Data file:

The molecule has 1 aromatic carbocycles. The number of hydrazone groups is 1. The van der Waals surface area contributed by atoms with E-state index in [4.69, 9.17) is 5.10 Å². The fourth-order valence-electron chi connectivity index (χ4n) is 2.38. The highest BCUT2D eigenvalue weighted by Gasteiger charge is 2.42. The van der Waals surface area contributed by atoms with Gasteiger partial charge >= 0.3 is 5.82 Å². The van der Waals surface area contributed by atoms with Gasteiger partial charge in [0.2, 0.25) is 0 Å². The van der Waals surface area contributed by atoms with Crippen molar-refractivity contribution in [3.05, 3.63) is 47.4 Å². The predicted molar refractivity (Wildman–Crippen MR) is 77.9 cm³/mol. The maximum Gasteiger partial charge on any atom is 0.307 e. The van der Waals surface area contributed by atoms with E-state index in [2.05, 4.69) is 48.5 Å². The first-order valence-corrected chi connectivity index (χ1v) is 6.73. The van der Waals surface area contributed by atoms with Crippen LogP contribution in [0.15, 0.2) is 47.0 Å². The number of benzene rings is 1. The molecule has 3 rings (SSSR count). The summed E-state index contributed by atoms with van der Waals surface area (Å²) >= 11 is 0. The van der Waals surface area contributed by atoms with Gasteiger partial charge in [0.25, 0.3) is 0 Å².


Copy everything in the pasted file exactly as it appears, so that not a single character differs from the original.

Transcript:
The molecule has 1 aromatic carbocycles. The number of hydrazone groups is 1. The van der Waals surface area contributed by atoms with E-state index in [4.69, 9.17) is 5.10 Å². The fourth-order valence-electron chi connectivity index (χ4n) is 2.38. The highest BCUT2D eigenvalue weighted by Gasteiger charge is 2.42. The van der Waals surface area contributed by atoms with Gasteiger partial charge >= 0.3 is 5.82 Å². The van der Waals surface area contributed by atoms with Gasteiger partial charge in [0.2, 0.25) is 0 Å². The van der Waals surface area contributed by atoms with Crippen molar-refractivity contribution in [3.05, 3.63) is 47.4 Å². The predicted molar refractivity (Wildman–Crippen MR) is 77.9 cm³/mol. The maximum Gasteiger partial charge on any atom is 0.307 e. The van der Waals surface area contributed by atoms with E-state index in [2.05, 4.69) is 48.5 Å². The first-order valence-corrected chi connectivity index (χ1v) is 6.73. The van der Waals surface area contributed by atoms with Crippen LogP contribution in [0.15, 0.2) is 47.0 Å². The number of benzene rings is 1. The molecule has 3 rings (SSSR count). The summed E-state index contributed by atoms with van der Waals surface area (Å²) >= 11 is 0. The van der Waals surface area contributed by atoms with Gasteiger partial charge in [0.25, 0.3) is 0 Å².